4 Key Factors Driving Microgrid Growth

May 11, 2023
New generation technologies, modeling, standardization and energy as a service will drive microgrid growth, according to Haitham Radwan of Cummins.

Microgrid adoption in North America will surpass 1.8 gigawatts of annual installed capacity by 2027, according to Haitham Radwan, business development and marketing director at Cummins. Radwan recently spoke to Elisa Wood, editor-in-chief of Microgrid Knowledge, as a lead up to Microgrid 2023: Lights On!

During their conversation, Radwan and Wood discussed how technological changes, specifically around generation, are impacting and motivating microgrid adoption.

New energy storage solutions, hydrogen, solar and wind are all driving the market, as are enhancements to traditional technologies such as those that improve emissions for diesel and natural gas energy sources, Radwan said.

Energy modeling tools reduce complexity

These new and improved generation technologies create more options for the end users looking to use microgrids. Today, microgrid owners can select from a long list of assets when deciding what to include in their microgrid.

Now, Radwan said, the bigger question owners face is how to select the most optimized solutions based on specific site requirements, load profile, fuel availability and a variety of other factors.

That’s where energy modeling comes in.

“Energy modeling tools play a big role in reducing the complexity of the design and selecting the most optimal energy sources for your specific use case,” Radwan said. So, while there may be a long portfolio of generation sources to select from, there are also tools that help you select the right resources.

Energy-as-a-service is also driving microgrid adoption

The growth of the microgrid market is also being driven by the development of new business models like energy-as-a-service (EaaS), according to Radwan.

With EaaS, a developer takes on the complexity and cost involved in designing, installing, commissioning and operating the microgrid, rather than the site owner, who likely has little experience in running an energy system. Instead, the customer simply pays the developer for the energy generated at its site. This frees both to focus on doing what they do best.

According to Radwan, EaaS is a “win-win for all participating parties” and this business model has grown by 25% over the past three years alone.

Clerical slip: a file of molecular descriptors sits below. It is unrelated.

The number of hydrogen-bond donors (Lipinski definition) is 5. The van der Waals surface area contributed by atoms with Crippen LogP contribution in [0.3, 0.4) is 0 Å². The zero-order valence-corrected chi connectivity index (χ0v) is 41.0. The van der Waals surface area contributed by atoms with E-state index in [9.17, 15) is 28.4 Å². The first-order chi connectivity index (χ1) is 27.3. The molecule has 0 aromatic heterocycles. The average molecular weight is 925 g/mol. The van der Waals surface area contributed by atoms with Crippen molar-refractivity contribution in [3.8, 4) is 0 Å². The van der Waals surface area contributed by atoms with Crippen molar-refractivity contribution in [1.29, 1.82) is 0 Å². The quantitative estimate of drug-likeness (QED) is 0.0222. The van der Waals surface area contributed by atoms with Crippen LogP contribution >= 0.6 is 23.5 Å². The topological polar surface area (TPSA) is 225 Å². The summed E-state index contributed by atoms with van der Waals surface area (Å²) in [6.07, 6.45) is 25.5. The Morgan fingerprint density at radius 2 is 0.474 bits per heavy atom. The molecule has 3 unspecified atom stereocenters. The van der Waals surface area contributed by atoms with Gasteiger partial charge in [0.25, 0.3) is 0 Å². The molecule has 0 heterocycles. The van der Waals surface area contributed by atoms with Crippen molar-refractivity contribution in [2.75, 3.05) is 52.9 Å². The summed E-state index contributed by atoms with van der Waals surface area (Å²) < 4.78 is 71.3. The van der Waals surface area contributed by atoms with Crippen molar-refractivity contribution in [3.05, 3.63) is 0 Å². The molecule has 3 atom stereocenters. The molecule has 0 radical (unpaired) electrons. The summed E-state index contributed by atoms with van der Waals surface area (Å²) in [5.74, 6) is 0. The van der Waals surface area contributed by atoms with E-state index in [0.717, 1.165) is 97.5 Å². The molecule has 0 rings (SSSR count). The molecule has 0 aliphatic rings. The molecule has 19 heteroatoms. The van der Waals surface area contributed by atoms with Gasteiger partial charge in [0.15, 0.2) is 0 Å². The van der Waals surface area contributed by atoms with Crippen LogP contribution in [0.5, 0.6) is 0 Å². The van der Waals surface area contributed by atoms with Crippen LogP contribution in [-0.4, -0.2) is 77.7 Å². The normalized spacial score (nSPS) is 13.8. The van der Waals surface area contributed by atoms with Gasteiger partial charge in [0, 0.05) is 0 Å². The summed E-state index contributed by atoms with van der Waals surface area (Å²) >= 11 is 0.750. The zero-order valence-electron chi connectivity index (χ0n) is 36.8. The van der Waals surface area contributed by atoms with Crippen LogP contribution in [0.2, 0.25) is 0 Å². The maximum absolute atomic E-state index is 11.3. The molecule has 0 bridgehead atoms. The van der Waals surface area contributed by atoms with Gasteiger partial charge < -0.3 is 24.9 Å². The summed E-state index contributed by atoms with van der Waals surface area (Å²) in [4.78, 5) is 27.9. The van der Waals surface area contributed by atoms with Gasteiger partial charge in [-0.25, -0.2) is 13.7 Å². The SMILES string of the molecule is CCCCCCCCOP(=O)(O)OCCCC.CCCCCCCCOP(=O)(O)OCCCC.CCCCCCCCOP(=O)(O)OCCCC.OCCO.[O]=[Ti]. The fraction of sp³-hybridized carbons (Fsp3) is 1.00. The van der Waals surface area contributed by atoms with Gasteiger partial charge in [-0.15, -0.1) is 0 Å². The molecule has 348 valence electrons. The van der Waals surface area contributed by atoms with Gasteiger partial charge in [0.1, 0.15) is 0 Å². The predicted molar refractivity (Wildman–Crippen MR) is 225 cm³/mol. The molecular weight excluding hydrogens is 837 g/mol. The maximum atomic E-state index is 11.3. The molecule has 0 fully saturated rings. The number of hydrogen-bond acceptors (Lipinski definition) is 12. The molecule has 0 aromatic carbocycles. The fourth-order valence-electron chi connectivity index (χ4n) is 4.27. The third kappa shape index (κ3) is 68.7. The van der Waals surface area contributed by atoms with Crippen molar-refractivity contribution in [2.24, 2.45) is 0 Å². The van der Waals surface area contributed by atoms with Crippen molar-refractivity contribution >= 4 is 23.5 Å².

Increased adoption will lead to standardization

As the number of microgrids deployed rises so, too, will the need for use case-specific standardization, according to Radwan. He sees a future where there is a standard microgrid solution for telecom applications, one for data center applications and so on.

“This standardization will help to even further reduce costs,” enabling scalability for microgrid solutions, Radwan said. He also believes that standardization will reduce the implementation and installation complexity because the modular designs will be plug-and-play.

A win-win for end users and utilities

All of these new microgrid solutions coming online will be a win-win for the end user as well as for utilities, Radwan said.

“Everything around us is being electrified,” Radwan said, adding, “with this increasing demand we have to ensure that we have a sufficient amount of supply.”

A microgrid’s ability to island and use diverse energy resources gives both utilities and the customer more flexibility and resilience in the face of ever increasing electricity demand.

And that is why Radwan believes microgrids will play an important part in the equation to ensure resiliency and the availability of electricity.

Learn more about microgrids at Microgrid 2023: Lights On!, which will be held May 16-17 in Anaheim, California.

About the Author

Kathy Hitchens | Special Projects Editor

I work as a writer and special projects editor for Microgrid Knowledge. I have over 30 years of writing experience, working with a variety of companies in the renewable energy, electric vehicle and utility sector, as well as those in the entertainment, education, and financial industries. I have a BFA in Media Arts from the University of Arizona and a MBA from the University of Denver.

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